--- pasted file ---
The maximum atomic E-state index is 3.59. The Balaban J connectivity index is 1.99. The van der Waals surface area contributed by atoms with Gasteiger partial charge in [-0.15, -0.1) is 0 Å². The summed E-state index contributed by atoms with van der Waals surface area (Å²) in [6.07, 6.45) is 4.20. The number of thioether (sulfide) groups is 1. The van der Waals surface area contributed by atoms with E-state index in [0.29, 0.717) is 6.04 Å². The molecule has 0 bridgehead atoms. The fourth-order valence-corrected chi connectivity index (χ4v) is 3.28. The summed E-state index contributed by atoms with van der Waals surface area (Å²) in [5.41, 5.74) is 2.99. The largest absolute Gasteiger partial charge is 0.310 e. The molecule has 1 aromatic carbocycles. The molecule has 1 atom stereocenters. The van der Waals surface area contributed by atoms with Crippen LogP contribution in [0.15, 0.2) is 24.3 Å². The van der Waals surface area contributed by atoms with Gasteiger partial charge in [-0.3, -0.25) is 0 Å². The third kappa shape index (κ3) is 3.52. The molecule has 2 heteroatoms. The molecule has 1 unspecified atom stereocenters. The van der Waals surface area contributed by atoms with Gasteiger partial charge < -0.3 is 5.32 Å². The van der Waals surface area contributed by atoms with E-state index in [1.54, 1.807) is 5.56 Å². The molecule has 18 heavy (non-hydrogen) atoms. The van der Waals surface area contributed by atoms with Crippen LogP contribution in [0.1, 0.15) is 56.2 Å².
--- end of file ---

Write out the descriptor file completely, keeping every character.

The maximum atomic E-state index is 3.59. The Balaban J connectivity index is 1.99. The van der Waals surface area contributed by atoms with Gasteiger partial charge in [-0.15, -0.1) is 0 Å². The summed E-state index contributed by atoms with van der Waals surface area (Å²) in [6.07, 6.45) is 4.20. The number of thioether (sulfide) groups is 1. The van der Waals surface area contributed by atoms with E-state index in [0.29, 0.717) is 6.04 Å². The molecule has 0 bridgehead atoms. The fourth-order valence-corrected chi connectivity index (χ4v) is 3.28. The summed E-state index contributed by atoms with van der Waals surface area (Å²) in [5.41, 5.74) is 2.99. The largest absolute Gasteiger partial charge is 0.310 e. The molecule has 1 aromatic carbocycles. The molecule has 1 atom stereocenters. The van der Waals surface area contributed by atoms with Crippen LogP contribution in [0.15, 0.2) is 24.3 Å². The van der Waals surface area contributed by atoms with Gasteiger partial charge in [-0.3, -0.25) is 0 Å². The third kappa shape index (κ3) is 3.52. The molecule has 2 heteroatoms. The molecule has 1 unspecified atom stereocenters. The van der Waals surface area contributed by atoms with Gasteiger partial charge < -0.3 is 5.32 Å². The van der Waals surface area contributed by atoms with E-state index in [1.54, 1.807) is 5.56 Å². The molecule has 18 heavy (non-hydrogen) atoms. The van der Waals surface area contributed by atoms with Crippen LogP contribution in [0.1, 0.15) is 56.2 Å².